• BONUS they have an idea of how big the opportunity might be (you told us how many people work in your business because we asked you to).


      When you do this sort of thing on your site - you'll see you not only get better quality leads, you get more of them, Here's our example of a website that did just this, and how many additional new clients they signed up as a result.

      inbound marketing great ux

      Imagine, in a few weeks, you could be standing in front of the board presenting your quarterly marketing results as “leads that closed to new business”. The sort of numbers the directors really want to know about.

      SEO BONUS: Content that drives more high quality leads usually ranks well

      The great thing about producing content focused on the perfect customer is that it’s just the sort of stuff that ranks well organically on Google and is more likely to get shared on social media marketing channels. Check out nearly every other article on the Noisy Little Monkey blog for ideas / validation.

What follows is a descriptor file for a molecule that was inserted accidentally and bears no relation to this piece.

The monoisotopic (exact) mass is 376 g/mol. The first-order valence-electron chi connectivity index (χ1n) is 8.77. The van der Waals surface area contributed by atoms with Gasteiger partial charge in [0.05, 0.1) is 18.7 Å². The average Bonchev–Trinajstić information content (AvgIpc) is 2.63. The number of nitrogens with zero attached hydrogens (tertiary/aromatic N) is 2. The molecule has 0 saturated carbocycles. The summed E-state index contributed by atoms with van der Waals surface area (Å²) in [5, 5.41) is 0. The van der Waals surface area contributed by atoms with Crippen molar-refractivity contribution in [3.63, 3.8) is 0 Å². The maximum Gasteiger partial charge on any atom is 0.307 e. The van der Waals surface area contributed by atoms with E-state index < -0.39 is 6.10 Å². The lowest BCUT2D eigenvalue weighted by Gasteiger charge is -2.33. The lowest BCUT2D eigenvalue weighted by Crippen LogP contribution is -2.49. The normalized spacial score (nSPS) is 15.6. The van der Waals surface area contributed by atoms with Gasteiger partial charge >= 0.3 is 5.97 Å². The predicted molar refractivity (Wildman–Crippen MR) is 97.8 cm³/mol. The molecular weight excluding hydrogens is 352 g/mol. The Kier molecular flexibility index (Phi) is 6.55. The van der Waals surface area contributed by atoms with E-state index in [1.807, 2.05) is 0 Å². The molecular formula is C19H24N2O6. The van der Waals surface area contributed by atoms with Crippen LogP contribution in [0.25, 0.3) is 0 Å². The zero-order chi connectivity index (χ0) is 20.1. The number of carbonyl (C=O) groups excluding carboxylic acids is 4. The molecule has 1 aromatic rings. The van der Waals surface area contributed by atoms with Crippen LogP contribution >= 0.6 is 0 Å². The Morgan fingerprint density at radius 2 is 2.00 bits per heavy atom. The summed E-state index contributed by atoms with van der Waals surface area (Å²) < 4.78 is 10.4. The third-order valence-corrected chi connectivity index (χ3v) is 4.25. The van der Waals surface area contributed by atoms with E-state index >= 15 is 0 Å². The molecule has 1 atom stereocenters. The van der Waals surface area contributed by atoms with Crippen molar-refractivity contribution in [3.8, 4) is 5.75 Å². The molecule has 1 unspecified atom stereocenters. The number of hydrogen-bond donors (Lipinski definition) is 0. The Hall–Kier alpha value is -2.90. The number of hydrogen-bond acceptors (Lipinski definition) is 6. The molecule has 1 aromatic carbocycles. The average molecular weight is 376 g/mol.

Next steps

      To do this most effectively you need to think about your ideal customers – often called buyer personas. Think of each stage of their journey along the buying funnel and where your website’s content can be optimised to help them out. Occasionally, some of the help you can give them is nearer the bottom of the buying funnel and then it makes sense to think about what sort of calls to action you can employ to turn these visitors into high quality leads.

      It can be difficult to know where to start but guess what? We've made a free guide because we practice what we preach.

      Use the above guide to help you produce relevant content that will elevate your leads from standard guff to something that your sales team crave; high quality web leads that also include an indication of budget, timescales and the authority of the person who’s making the enquiry.

      It takes time but it’s worth the effort. Not only will you have a happy sales team, you’ll get a pat on the back from the MD. Use that as leverage to your request for a pay rise at your next annual review.

      We recorded each talk from the latest Digital Gaggle conference. You can view the slides and watch the full video of each of the speakers here: Digital Gaggle October Conference 2016.

      Jon Payne

      Founder and Technical Director of Noisy Little Monkey, Jon blogs about SEO and digital marketing strategy.